Wednesday, December 6, 2006

Royal questioned by former Prime Minister


Earlier today former French Prime Minister Edouard Balladur said that Socialist candidate Segolene Royal should clarify her positions on the Middle East, because her comments in the region left the French "a little in the fog". Balladur was focusing on Royal's statements that, if not supported, at least condoned the rationale behind the security fence Israel is building along the West Bank and Israeli overflights of Lebanon. While his questions were harmless, Balladur also saw fit to include a subtle insult, saying that "There was the feeling that she said to each official what pleased to him."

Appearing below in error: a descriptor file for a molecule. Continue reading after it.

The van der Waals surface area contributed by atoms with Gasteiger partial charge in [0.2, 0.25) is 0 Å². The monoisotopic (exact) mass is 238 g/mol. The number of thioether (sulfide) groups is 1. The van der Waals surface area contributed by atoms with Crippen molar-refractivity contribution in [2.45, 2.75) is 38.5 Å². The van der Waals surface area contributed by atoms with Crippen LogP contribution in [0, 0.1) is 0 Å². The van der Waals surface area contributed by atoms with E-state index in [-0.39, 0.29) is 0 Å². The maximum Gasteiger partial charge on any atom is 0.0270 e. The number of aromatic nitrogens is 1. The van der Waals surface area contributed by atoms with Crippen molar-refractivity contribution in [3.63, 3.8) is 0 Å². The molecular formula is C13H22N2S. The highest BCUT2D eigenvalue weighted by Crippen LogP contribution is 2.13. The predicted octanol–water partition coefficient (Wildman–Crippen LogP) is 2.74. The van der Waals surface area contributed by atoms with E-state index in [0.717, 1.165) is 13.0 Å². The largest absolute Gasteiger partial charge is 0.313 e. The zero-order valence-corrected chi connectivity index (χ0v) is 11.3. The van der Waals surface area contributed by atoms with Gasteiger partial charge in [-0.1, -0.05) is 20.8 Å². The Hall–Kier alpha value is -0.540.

Balladur was Prime Minister of France for two years in the mid-1990s, but after a failed presidential bid in 1995, never regained as prominent a post. He lost three elections in quick succession: president of Ile de France in 1998, mayor of Paris in 2001, and president of the National Assembly in 2002, but now serves as the president of the National Assembly's Foreign Affairs Commission. Although obviously not participating in this presidential campaign, Balladur has left a legacy that continues to shape it to this day. During his 1995 presidential run against Jacques Chirac, Balladur gained the support of the young Nicolas Sarkozy, thereby forever straining Sarkozy's relations with Chirac. If Chirac does anything to help cause Sarkozy to lose this election, I bet Sarkozy will hope he had made a slightly different decision 20 years ago.

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